7. Michael has not lost his job. After two months of not working, he is no longer getting paid. If he were able to come back to work tomorrow or in six months he will be welcomed. It’s unfortunate that his insurance will run out, and I have to admit that I don’t understand it myself. I would think if he’s unable to work, he should qualify for some type of disability income, but I have no idea how that works. He is no danger of loosing his home, it belongs to the school. They did not “get rid of” him, and are not going to. And for the benefit of our European friends, nothing about the ministry he is involved in respresents the American way of life nor our nation’s health care system. It is a totally unique thing unto itself.

    • Thank you, Clark. Is there some central Southern Baptist group or person we could write to, petitioning them to somehow pay for any medical bills that Michael is now accruing or for them to find some insurance that can cover Michael and pay for that? I do not know who to address this to, but wondered if maybe you know. I may send the same question to a few other people. If people from all over the world from all kinds of denominations asked this of Michael’s Southern Baptist…authorities?…maybe that would help. BUT…I would not do this before checking with Denise first.

      • I have contacted Joanie D. by e-mail and addressed some of the concerns she raises in the above comment. I think Denise will say that same thing to iMonk readers that I am saying now: Please do not start sending petition letters/e-mails/phone calls to Michael’s employer, nor to any agency of the Southern Baptist Convention. Michael works for good people who are well aware of his situation. Use the Pay Pal Donation button, and spread the word. Pre-order Michael’s book from Amazon; many people have already done so. Please do not form an angry mob and start mailing angry letters. No good can come of that, and Michael will not be pleased.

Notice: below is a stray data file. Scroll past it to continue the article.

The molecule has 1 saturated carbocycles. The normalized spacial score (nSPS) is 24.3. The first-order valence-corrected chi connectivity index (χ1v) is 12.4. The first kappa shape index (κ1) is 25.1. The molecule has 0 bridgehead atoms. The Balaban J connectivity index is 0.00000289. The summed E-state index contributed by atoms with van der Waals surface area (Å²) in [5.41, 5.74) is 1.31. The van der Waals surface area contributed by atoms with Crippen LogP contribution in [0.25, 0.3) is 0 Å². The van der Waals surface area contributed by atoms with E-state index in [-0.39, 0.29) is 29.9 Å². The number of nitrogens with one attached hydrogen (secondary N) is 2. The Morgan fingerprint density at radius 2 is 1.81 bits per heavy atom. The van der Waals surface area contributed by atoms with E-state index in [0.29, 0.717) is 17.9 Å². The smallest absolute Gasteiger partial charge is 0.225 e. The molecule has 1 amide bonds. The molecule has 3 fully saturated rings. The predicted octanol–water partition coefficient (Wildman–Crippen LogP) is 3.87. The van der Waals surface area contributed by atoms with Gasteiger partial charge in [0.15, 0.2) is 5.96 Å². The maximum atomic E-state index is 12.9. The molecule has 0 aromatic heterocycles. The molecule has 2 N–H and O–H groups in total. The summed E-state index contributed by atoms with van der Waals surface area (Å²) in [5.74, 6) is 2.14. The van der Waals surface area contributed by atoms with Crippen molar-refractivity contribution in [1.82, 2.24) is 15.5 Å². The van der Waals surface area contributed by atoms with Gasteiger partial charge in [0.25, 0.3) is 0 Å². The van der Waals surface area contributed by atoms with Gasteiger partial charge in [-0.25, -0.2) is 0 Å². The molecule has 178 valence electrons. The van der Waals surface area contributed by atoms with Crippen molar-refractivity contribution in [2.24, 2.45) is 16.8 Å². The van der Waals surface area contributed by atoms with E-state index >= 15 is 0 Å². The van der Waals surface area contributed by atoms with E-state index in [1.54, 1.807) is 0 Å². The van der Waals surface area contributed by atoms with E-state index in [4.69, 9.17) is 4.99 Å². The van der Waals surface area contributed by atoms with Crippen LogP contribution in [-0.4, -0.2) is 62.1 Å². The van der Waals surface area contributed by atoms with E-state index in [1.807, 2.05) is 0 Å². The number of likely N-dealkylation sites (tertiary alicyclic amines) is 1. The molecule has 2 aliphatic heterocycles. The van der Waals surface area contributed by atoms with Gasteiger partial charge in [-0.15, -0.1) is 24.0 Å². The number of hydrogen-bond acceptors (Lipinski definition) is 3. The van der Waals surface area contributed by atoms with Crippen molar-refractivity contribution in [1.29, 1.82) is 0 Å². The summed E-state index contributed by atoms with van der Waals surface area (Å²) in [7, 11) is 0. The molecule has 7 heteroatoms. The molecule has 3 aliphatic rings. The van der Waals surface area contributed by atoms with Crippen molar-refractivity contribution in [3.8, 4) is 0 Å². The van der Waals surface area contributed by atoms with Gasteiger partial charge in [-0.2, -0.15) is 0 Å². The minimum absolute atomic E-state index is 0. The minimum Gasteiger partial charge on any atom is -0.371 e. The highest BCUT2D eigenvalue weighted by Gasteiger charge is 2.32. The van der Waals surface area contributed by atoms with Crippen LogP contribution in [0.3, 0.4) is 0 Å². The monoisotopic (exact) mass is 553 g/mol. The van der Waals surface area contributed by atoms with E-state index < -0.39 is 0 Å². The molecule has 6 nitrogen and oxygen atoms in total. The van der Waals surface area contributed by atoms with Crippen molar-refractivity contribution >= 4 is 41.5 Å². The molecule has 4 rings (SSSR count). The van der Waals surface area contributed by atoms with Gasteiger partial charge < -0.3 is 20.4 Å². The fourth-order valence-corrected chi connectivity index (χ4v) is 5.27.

• Thank you, Clark, and thank you for your personal email. I am glad to know that Michael will be taken care of. Some of us were definitely beginning to wonder and worry about that!

    • Thanks for the update and clarifications Clark.

    • Please ignore this question if it seems in any way inappropriate or overly intrusive into things that aren’t my business, but I have been wondering something … Maybe Clark can clarify.

      What does it mean that Michael’s “health insurance through his employer ends?” I can think of a spectrum of meanings.

      One end of the spectrum is that Michael’s employer’s contribution to paying his health insurance is ending, but Michael will still have access (as employee on disability, COBRA, through Denise, something) to being a part of that group plan if he will pay for it himself. That can be very expensive, but I can comprehend his friends and admirers managing that for him.

      The other end of the spectrum is that Michael is losing access to his employer’s group plan, can’t get it through Denise, can’t get it through COBRA (are church employers exempt from COBRA … separation of church & state and all that?), Kentucky has no last-resort public group plan (some states do; some states don’t), individual health insurance is impossible to obtain with a serious pre-existing condition … and Michael and Denise are left looking at paying for cancer treatment out of pocket (or accepting whatever charity care various parts of the health system will provide.) That’s a lot bigger GULP than thinking about “ok, we need to fund health insurance premiums. Expensive, but I think we can do this.”

      I really feel awful asking details like that, but … but … knowing would help me plan.

  8. Concerning CPAP masks: I originally tried the mask, but it was hot and cumbersome. There are also “nasal pillows” which are lighter weight and much cooler to wear. The link is just a random search of what I’ve been using for the past two years.